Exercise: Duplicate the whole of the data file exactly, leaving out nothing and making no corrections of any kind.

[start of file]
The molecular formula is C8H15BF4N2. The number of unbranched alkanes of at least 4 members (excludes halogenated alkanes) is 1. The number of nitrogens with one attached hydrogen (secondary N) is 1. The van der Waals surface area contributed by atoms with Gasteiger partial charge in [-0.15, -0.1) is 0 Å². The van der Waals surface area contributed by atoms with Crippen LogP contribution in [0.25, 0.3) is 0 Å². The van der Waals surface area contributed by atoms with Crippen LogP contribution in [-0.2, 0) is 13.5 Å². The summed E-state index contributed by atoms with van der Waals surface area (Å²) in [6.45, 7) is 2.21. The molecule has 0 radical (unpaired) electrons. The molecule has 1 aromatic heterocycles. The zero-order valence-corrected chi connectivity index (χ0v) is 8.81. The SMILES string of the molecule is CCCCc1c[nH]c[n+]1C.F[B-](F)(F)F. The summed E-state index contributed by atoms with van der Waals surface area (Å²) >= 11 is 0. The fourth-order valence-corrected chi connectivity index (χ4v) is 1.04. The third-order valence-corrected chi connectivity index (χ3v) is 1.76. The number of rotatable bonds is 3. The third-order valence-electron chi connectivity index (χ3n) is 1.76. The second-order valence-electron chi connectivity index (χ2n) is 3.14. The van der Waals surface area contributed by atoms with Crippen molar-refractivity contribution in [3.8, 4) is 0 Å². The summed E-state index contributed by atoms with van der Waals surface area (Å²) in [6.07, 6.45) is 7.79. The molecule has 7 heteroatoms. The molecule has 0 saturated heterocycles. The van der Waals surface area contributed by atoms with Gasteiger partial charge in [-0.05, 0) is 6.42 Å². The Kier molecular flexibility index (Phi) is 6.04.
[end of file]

The molecular formula is C8H15BF4N2. The number of unbranched alkanes of at least 4 members (excludes halogenated alkanes) is 1. The number of nitrogens with one attached hydrogen (secondary N) is 1. The van der Waals surface area contributed by atoms with Gasteiger partial charge in [-0.15, -0.1) is 0 Å². The van der Waals surface area contributed by atoms with Crippen LogP contribution in [0.25, 0.3) is 0 Å². The van der Waals surface area contributed by atoms with Crippen LogP contribution in [-0.2, 0) is 13.5 Å². The summed E-state index contributed by atoms with van der Waals surface area (Å²) in [6.45, 7) is 2.21. The molecule has 0 radical (unpaired) electrons. The molecule has 1 aromatic heterocycles. The zero-order valence-corrected chi connectivity index (χ0v) is 8.81. The SMILES string of the molecule is CCCCc1c[nH]c[n+]1C.F[B-](F)(F)F. The summed E-state index contributed by atoms with van der Waals surface area (Å²) >= 11 is 0. The fourth-order valence-corrected chi connectivity index (χ4v) is 1.04. The third-order valence-corrected chi connectivity index (χ3v) is 1.76. The number of rotatable bonds is 3. The third-order valence-electron chi connectivity index (χ3n) is 1.76. The second-order valence-electron chi connectivity index (χ2n) is 3.14. The van der Waals surface area contributed by atoms with Crippen molar-refractivity contribution in [3.8, 4) is 0 Å². The summed E-state index contributed by atoms with van der Waals surface area (Å²) in [6.07, 6.45) is 7.79. The molecule has 7 heteroatoms. The molecule has 0 saturated heterocycles. The van der Waals surface area contributed by atoms with Gasteiger partial charge in [-0.05, 0) is 6.42 Å². The Kier molecular flexibility index (Phi) is 6.04.